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Leadership Parenting Personal Growth

4 building blocks of consistency

Day 3, and I’m still thinking about consistency. Probably because I’m wondering how I’m going to make this habit of recording a daily video consistent, but I said I would try to do it, so here’s 3 days in a row. Here’s 4 ideas for building more consistency in any new habit that you are trying to create. For me, it’s recording a daily video, or writing daily, or reading daily, or whatever the habit might be.

The first idea is to stack it with something that you do daily. I hope most of you shower daily or brush your teeth daily, or something like that. Hopefully that’s part of your morning routine, it might be part of your evening routine, whichever. If you want to build a new habit, pair it with one of those things that you already do daily, and maybe even do it before you do that daily thing. That way, it’s reinforced by something that’s already a habit. Commit to it publicly. Those of you that are watching these videos or are reading the emails, you know that this is a goal that I have and I’m trying to do this because I’m hoping it’ll help somebody.

Make it measurable. Making one video a day for however long I decide to do this, that’s measurable. Walking 10,000 steps a day. If you wanted to do that, or drinking 2 liters of water a day, or whatever habit you want to establish, make it measurable just like would a goal. Also, reward yourself, do something that feels good to you, that is reinforcing and rewarding for being consistent. Doing what you said you were going to do, following through on your commitments. Maybe it’s a snack, maybe it’s, you get an extra coffee, do something to reward yourself, whatever it is.

If you appreciate these videos, if you like this new format, where things are going, please comment below, that is helpful right now. Tomorrow is going to be a harder day to make a video, it’s the day that I’m traveling, starting my trip to Ohio, to go and pick up my brother’s remains and bring him home. Not going to be a fun day, but I’m hoping that I will still be able to come up with something that is useful for anybody who is interested in seeing this. Thank you, and have a good night.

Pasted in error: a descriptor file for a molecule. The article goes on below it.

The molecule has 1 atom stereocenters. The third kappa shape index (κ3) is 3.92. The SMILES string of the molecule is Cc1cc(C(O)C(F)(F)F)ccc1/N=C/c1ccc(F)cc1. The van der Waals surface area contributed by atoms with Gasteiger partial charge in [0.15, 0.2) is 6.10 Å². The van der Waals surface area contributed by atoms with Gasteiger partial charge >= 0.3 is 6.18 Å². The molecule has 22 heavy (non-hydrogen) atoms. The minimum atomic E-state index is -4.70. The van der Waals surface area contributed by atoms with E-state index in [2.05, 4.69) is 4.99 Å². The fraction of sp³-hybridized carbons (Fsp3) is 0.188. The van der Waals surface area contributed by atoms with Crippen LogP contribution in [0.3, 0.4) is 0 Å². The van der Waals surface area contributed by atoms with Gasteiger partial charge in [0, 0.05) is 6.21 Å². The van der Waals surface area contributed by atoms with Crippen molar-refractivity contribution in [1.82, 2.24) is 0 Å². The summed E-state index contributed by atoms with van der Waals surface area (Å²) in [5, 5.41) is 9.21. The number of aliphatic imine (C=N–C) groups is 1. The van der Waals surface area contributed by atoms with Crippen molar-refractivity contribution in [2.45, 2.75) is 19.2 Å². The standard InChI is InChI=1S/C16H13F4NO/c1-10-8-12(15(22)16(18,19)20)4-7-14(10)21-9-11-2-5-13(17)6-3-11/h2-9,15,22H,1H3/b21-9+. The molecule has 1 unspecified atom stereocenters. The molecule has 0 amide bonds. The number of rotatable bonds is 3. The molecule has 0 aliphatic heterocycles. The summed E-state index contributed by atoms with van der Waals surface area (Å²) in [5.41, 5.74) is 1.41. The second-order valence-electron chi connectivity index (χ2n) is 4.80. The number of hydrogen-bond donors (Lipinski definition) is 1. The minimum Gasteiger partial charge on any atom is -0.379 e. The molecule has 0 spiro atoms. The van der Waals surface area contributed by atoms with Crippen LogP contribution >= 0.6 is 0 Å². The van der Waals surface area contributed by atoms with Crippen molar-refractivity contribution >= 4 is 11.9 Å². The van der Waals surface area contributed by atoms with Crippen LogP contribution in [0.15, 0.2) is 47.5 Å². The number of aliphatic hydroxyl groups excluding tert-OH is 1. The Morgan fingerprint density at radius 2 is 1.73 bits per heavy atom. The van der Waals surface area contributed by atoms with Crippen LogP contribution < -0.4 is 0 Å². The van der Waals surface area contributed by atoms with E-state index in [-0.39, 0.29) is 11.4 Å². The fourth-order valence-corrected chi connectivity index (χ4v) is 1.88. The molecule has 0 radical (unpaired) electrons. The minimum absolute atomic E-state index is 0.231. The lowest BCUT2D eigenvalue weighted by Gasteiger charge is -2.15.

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Leadership Parenting Personal Growth

The Power of Consistency

Skylar: I won’t laugh until you’re done.

Dan: You won’t laugh until I’m done? Okay. I’m recording with an audience of here. This is day two, and the reflection, or the thought of the day, is the power of consistency. On Saturday I was listening to Jeff Goins podcast, he calls it “The Portfolio Life”. He’s talking about, “If you write just a few words everyday, a hundred words, two hundred and fifty words, or three hundred words everyday that overtime you’ll end up producing, not only more content but a greater quality of content. As opposed to, if you just spend three to five hours writing as much as you can whatever you can think of every Saturday, you’ll just end up with more content, more and better content.”

Today, I was home. We were having some work done on our house and I was talking to an inspector and having general conversation. I’m finally at a point in my life where I’m making enough money that I can afford to pay somebody else to do the work on my house instead of having to fix it myself. He asked me what I did, I said, “Well I’m a marriage counselor.” “Oh cool, any one sentence advice?” I said, “Date night. Have a consistent date night.” Saying that partly because tonight was the once in a blue moon that Skylar and I could get out for a date night. We haven’t had very consistent date nights. Then the contractor was just coming up the stairs at the same time and he heard me say that, and he said, “Oh, so that’s why my wife and I have made it eleven years.” He thought that was pretty funny.